Local ideas attract $7 million in NHMRC grants

Local ideas attract $7 million in NHMRC grants

Seven University of Newcastle researchers have been awarded more than $7 million in National Health and Medical Research Council (NHMRC) Ideas Grants, designed to support innovative and creative research projects which address a specific question.

In collaboration with Hunter Medical Research Institute (HMRI), the Newcastle researchers will explore the effect of bushfire smoke on unborn babies, evaluate wheat as a cause of chronic indigestion, investigate the link between a stroke drug and dementia, and study why the process of perception is disrupted for people living with schizophrenia.

Other projects will focus on the future of Aboriginal health research; possible links between attention deficit hyperactivity disorder and anxiety with preterm birth; and a potential therapeutic strategy for severe asthma.

University of Newcastle Deputy Vice-Chancellor (Research and Innovation), Professor Janet Nelson said the NHMRC funding reflected the University’s passion for, and commitment to, driving health outcomes for people in our region and beyond.

“Our researchers are at the forefront of their respective fields, ready to challenge conventional thinking, break new ground and create better health initiatives that change lives,” Janet said.

“This funding will help our Hunter-based researchers discover, develop and deliver new solutions to significant health challenges that affect all Australians.”

HMRI Director, Professor Mike Calford said the institute was looking forward to supporting the awardees to deliver world class medical research in the Hunter.

“Congratulations to the lead researchers and their teams in securing these well-deserved grants,” Mike said.

“The Ideas Grants program is designed to support innovative and creative research, the success of our research community is exciting and will lead to important progress to improve  health outcomes for our community.”

The NHMRC Ideas Grants recipients are:

  • Professor Simon Keely – $2 million

Functional dyspepsia, characterised by chronic pain in the upper abdomen and severe bloating, often occurring after meals, affects up to 15 per cent of Australians. The cause is unknown and there are no effective treatments.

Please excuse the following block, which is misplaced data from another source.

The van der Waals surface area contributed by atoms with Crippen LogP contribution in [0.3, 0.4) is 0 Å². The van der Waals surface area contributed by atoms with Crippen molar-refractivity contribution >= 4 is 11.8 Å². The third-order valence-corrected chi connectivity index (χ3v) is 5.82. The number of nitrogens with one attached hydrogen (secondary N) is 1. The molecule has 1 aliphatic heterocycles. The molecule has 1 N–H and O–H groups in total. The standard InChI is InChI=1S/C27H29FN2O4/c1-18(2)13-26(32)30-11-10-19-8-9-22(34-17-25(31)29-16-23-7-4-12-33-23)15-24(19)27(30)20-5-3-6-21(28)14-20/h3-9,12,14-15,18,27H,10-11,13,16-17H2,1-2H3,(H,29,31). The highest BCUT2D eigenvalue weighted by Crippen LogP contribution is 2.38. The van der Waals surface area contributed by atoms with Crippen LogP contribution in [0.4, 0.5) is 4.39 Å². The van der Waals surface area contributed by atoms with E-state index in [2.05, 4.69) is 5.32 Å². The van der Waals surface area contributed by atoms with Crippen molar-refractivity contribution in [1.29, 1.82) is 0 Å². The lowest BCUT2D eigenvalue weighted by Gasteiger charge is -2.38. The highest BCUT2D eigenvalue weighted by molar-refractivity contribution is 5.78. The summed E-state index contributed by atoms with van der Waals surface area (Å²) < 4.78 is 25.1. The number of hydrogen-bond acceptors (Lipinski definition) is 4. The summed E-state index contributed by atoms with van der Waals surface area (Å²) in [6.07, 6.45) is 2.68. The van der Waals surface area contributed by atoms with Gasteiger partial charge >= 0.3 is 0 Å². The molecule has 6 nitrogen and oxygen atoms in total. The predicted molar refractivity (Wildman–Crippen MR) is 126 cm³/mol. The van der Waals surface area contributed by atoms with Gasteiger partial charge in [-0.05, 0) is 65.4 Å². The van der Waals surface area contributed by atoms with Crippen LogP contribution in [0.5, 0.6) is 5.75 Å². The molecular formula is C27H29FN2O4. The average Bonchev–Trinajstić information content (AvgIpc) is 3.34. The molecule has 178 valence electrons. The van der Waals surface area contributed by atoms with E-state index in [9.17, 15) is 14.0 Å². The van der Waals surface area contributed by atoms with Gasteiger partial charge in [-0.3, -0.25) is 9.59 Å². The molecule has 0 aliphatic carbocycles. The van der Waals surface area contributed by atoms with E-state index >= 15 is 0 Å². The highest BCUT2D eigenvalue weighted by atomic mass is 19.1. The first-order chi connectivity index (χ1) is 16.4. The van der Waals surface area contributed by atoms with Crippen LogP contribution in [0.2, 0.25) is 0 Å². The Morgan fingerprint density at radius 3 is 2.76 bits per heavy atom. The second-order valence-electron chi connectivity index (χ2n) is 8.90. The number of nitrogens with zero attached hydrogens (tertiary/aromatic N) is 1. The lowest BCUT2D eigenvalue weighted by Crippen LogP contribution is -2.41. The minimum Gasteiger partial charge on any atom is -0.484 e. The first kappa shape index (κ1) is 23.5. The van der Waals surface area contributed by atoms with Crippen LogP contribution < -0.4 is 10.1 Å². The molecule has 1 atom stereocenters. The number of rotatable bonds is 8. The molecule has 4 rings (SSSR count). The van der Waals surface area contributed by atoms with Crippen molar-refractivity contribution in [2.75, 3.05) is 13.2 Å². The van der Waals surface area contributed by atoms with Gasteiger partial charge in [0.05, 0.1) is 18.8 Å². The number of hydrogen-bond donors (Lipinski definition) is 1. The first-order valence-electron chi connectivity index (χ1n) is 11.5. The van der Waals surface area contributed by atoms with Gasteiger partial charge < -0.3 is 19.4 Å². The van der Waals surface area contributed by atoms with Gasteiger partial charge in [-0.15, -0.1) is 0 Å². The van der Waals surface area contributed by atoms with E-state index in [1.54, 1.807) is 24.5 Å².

This project will evaluate the role of wheat as a driver of the subtle inflammation and disturbances in the microbiome of functional dyspepsia patients, and test whether a gluten or wheat free diet is an effective treatment option.

  • Professor Peter Gibson – $1.7 million

The length and intensity of the Australian bushfire season of 2019/2020 was unprecedented.

Professor Peter Gibson and his team will investigate whether bushfire smoke has long term impacts on children whose mothers were pregnant during a bad fire season.

The team will explore a potential mechanism called epigenetics, which changes the way genes are expressed in response to environmental conditions.

  • Doctor Michelle Bovill – $1 million

Ethical, high quality research is needed to reduce the health gap between Aboriginal and non-Aboriginal Australians.

This study will investigate the experiences of Aboriginal communities and Aboriginal health researchers. Collected data will inform a nationally-endorsed set of practical recommendations to guide future Aboriginal health research.

  • Professor Jonathan Hirst – $799,800

Preterm birth leads to the early loss of the nurturing uterine environment which supports key developmental processes. This results in behavioral disorders later in life including attention deficit hyperactivity disorder and anxiety. Preterm birth leads to loss of support for the maturation of myelinating cells.

This work will delineate therapies for preterm neonates that restore myelination and improve long-term behavioural outcomes.

  • Professor Peter Wark – $789,400

Airway remodeling in asthma is associated with poor clinical outcomes and is not prevented by current treatments. Endoplasmic reticulum stress (ERS) and the unfolded protein response (UPR), are crucial processes that occur in cells when they are undergoing stress.

Chronic inflammation in the airways of people with asthma activates this process and asthma airway cells are unable to reverse switch it off. This prevents resolution of inflammation and leads to changes that worsen asthma symptoms such as cough and breathlessness.

This study will investigate whether inhibition of this process can reverse these changes and restore the airway cells to normal functioning. This is an entirely new therapeutic strategy for asthma.

  • Professor Michael Nilsson$446,300

Stroke survivors are at risk of dementia. Blood brain barrier damage after stroke may allow drugs in the bloodstream to enter the brain. This project will explore the impact of commonly prescribed medications on the trajectory of recovery.

Building on compelling experimental results, this project will take advantage of the unique power of selected Swedish medical registries.

The work will bring together leading experts in stroke management and rehabilitation, epidemiology and machine learning to develop prediction algorithms for recovery trajectories.

  • Professor Juanita Todd – $344,824

The team will explore the brain-ability-behaviour relationships that can explain causes of the severe mental illness, schizophrenia.

Changes in the brain in schizophrenia affect how people perceive the world around them. Perception relies on an ability to use information in memory to shape what we perceive.

Professor Todd and her team will study brain activity and task abilities to help them to understand where, why and how this process becomes disrupted in the brains of people with schizophrenia.

The grants are the second round to be offered through the scheme since its inception.

IMAGE | NHMRC Ideas Grant Recipient, Professor Simon Keely.

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